Sia Martinez and the Moonlit Beginning of Everything by Raquel Vasquez Gilliland

Book Review by Elizabeth

Sia Martinez and the Moonlit Beginning of Everything by Raquel Vasquez Gilliland is eyecatching, to say the least. Right off the bat it comes with warnings of sexual assault, PTSD, physical abuse, parental death, and racist violence. Oh and aliens, you know, the usual. 

The book starts off and introduces you to Sia Martinez, a young Mexican girl whose mother had been deported by ICE a few years ago. While struggling in Mexico, she had the ridiculous idea of clawing her way back to her family through the Sonoran Desert, and presumably died in the process. Sia hates the sheriff and his son Jeremy McGhee with a fiery passion for being responsible for her mother’s deportation. After her grandmother’s death, all Sia has now was her father and her best friend Rose. Sia was close with her dead grandmother though, feeling her around at times and remembering all the stories and lessons she had taught her. Just as Sia’s class was starting, a new astronomy project, a new boy arrives in her class who gets stuck as her partner. As he and Sia spend more time together, they begin to create closer and closer bonds, despite Rose’s warning about him that he might be connected to the McGhees. Sia eventually drifts apart from Rose entirely, which meant that she spent almost all her time with Noah (the new guy) and they start getting invested in shows like the X-Files and conspiracy theories. To their astonishment, they keep spotting a space-craft-like-floating-thing in the desert sky that one day crashes in front of them, revealing the one and only – Sia’s long lost mother. 

I have a lot of mixed feelings about this novel. I absolutely adored it at first. It was just my style of read: adversity, dark pasts, will-they-won’t-they couples, all sprinkled with the main characters’ culture. But then the entire extraterrestrial thing got involved and I think they went a little too far with that. Don’t get me wrong, I don’t shoot aliens down as soon as they come into play. I picked up this book, didn’t I? It’s just that their backstory is a little too convoluted. It’s hard to keep track of why they’re doing what they’re doing, and the climax feels like it’s there for the sake of a climax. I just got bored of this book after a while. Maybe if you are a little more used to, and enjoy the likes of aliens, you’ll find this book all the rage. At least I recommend the first half of this book wholeheartedly. It was one of the most indulging reads ever.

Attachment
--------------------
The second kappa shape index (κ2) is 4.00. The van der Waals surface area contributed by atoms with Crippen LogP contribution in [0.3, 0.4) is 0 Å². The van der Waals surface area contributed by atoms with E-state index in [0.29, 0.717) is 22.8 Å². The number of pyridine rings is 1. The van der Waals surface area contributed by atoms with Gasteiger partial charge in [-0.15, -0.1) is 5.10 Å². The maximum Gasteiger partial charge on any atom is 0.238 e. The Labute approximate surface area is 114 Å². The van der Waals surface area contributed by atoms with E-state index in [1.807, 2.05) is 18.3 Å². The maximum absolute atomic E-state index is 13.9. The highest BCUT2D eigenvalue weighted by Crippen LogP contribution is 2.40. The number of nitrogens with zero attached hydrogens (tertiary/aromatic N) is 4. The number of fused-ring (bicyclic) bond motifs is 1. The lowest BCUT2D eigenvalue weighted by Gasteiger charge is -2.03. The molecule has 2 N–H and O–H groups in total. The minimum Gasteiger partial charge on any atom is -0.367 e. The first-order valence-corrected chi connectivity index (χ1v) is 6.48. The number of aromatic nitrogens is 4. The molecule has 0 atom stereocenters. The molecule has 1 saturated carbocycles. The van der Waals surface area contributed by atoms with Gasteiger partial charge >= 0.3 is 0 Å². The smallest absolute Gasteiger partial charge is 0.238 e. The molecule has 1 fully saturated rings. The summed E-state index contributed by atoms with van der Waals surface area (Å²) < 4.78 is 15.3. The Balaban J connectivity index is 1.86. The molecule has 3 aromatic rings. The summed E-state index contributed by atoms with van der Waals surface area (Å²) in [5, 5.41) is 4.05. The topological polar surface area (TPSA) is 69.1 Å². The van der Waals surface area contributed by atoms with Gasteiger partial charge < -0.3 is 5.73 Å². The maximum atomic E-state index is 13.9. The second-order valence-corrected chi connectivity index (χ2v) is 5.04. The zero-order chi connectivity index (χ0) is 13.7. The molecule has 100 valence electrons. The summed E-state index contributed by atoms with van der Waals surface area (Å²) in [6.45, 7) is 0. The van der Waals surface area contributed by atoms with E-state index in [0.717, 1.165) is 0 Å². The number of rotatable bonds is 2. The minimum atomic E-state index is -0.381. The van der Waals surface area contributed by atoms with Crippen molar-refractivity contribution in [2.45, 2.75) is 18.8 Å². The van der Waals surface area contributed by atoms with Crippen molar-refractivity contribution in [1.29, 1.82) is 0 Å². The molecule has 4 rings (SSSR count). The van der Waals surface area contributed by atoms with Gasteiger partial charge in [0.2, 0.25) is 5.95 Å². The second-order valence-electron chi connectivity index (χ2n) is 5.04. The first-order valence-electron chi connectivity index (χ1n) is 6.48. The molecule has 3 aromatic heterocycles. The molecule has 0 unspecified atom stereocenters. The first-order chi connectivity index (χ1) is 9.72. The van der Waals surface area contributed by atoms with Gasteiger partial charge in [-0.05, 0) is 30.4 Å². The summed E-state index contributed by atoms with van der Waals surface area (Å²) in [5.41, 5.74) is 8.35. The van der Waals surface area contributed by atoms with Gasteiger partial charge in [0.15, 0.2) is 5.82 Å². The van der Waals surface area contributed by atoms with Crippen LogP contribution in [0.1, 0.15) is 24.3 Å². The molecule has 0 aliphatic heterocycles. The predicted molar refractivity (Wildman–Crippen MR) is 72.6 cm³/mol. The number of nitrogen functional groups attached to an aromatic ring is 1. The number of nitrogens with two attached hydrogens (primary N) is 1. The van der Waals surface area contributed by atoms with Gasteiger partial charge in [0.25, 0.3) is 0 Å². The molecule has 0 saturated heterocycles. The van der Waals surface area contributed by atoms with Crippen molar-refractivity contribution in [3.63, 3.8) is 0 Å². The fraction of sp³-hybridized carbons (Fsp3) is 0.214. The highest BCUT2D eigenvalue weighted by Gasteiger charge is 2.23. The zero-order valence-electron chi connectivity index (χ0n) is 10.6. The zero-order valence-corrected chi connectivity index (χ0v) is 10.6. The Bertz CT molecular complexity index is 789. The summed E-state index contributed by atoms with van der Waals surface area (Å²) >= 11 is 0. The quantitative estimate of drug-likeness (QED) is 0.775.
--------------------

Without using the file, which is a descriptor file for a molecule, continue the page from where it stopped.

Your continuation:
Prepped by Bethany Mangle

Book Review by Elizabeth

Prepped by Bethany Mangle was finally something new on the shelf. Surrounded at every angle by the same boring “quirky love story” made this novel seem like a breath of fresh air. Little did I know of the, let’s just say experience that awaited me. 

The book opens on a survival training lesson, one of the many painful and dangerous drills Becca Aldaine has endured. She and her family lived in a part of their suburban Ohio neighbourhood that was filled with people paranoid of the inevitable apocalypse that could strike at any second now. Any second now. Any second…now. Well, the important part was that they were prepared, right? Even if that meant submitting children as early as thirteen into freezing duck ponds, tiny crawl spaces, and spending any disposable change for supplies for their two underground bunkers, able to function independently for three years. Point was, life sucked, and this was apparent to Becca more and more as she got older. Not to mention the arranged marriages all residents were forced to oblige by, and the compulsory children that came with it – just in case that the burden of repopulating the entire world came down to only them, you know? The usual stuff.